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Not all support a national day care program [CA]

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Mulholland, Angela
Publication Date: 
17 Feb 2005

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The Liberals have been promising Canadians a national child care program for more than 10 years. This year's federal budget appears to be the one that will provide the first funding. But while many parents think the program sounds like a great idea, not everyone agrees.

The conservative lobby group REAL Women of Canada says the Liberals' proposed program would discriminate against families with stay-at-home parents. The group's Diane Watts says the program would specifically favour two-income families while ignoring those families who choose to have one parent stay home to take care of children.

According to an Ekos poll released earlier this month, 28 per cent of Canadians say parents should get direct financial assistance for child care, 21 per cent preferred tax breaks, and 18 per cent said the federal government should simply offer information to help parents meet their own needs. Thirty per cent of those surveyed favoured more day care programs.

Monica Lysack, Executive Director of the Child Care Advocacy Association of Canada, says her group believes in choice but says the first step is to make sure Canada has decent, regulated child care centres.

"If people have the option of family care, that's great. But most of us don't have that option &em; or we are forced to use that option because we don't access to a full range of early learning care centres. We don't have choices right now," she told

"When I had small children in Saskatchewan, we had the lowest per capita rate of child care spaces. I didn't have choice about whether to use those facilities, regardless of money."

The Conservatives' Intergovernmental Affairs Critic, Rona Ambrose, says she doesn't believe most parents want to send their kids to day care centres. She notes a poll for the Vanier Institute of the Family that found that most parents would prefer to stay at home with their kids rather than send them to day care if they could.

Social Development Minister Ken Dryden recently responded to that argument in question period.

"The question, as in all of these questions, is not what we would like to do, but what we will do, and what we do," he said. "We all want to spend more time with our kids for lots of reasons, economic, social, (but) for reasons of independence, we don't."

Rona Ambrose says her party is not against day care, she just don't believe that the federal government should be presenting institutional day care as the sole option.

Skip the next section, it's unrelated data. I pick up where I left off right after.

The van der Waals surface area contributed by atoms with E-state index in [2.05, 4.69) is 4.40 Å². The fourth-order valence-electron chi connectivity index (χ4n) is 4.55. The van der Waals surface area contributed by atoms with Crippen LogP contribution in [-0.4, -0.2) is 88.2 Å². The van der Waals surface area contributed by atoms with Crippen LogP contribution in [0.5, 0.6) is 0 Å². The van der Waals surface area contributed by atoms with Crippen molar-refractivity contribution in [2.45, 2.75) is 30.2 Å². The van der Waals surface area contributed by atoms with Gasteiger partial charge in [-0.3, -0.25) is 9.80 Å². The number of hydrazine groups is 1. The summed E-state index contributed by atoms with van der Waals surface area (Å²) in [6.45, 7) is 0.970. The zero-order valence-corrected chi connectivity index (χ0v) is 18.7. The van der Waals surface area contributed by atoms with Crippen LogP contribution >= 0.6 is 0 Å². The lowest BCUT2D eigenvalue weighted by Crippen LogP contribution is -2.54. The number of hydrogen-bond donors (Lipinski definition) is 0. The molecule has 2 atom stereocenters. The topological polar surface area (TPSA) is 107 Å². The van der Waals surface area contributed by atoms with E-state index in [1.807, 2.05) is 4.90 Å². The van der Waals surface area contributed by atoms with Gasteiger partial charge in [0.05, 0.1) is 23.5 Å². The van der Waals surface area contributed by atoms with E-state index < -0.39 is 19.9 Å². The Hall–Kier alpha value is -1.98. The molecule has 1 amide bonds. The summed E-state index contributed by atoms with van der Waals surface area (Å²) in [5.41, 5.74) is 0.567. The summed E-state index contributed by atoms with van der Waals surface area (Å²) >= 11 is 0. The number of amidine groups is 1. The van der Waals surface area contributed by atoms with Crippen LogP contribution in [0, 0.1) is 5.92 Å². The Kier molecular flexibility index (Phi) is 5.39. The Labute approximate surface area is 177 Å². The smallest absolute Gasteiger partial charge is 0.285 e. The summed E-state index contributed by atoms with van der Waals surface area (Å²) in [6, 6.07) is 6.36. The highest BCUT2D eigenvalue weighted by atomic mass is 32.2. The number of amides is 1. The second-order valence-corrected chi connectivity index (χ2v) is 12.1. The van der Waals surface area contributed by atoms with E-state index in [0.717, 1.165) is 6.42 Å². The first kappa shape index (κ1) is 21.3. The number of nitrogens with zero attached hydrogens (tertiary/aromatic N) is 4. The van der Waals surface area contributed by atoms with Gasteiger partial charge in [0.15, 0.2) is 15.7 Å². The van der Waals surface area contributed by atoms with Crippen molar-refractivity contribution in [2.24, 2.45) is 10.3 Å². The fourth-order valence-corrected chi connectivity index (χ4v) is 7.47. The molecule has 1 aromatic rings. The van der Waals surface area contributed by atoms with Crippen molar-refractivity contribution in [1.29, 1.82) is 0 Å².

"Of course parents need child care support, there's no doubt about that. But this will just scrape the surface," she told "We think there needs to be options extended beyond what's on the table. It just won't meet the needs of parents."

Ambrose says the provinces and territories have already come up with their own solutions to meeting child care needs and don't want the federal government telling them the programs need to change.

The CCAC's Lysack says she doesn't believe that the federal government is attempting to dictate how programs would operate in each province and community. "What's coming from federal level is standards of care, which I think is reasonable."

And yet it appears that some of the provinces are readying for a battle with Ottawa. During a recent meeting in Vancouver of provincial and territorial social ministers, Alberta Children's Services Minister Heather Forsyth told the meeting that her province wants control of its own system.

Quebec too said it's already a national leader and shouldn't have to account to Ottawa for how it spends related federal funds.

Lysack says she's disappointed that the provinces seem to want to fight each other.

"It's amazing to me that we get ministers together in Vancouver to discuss this topic and somehow all they can do is focus on their differences.

"Those of us in the child care advocacy community who've been working for a generation; we've sorted out our differences. It's not as though we think it's going to be all the same across all the provinces."

She says if it takes time to allow the federal government to work out all the kinks, they should take it. "Quite frankly, we were pleased that there was no agreement rather than a poor agreement."

She says she hopes the bickering will dies down so that the federal government can move ahead with a program she says is long overdue.

"As a Canadian, I just think our children deserve this, they deserve the best, far above all this political wrangling."

- reprinted from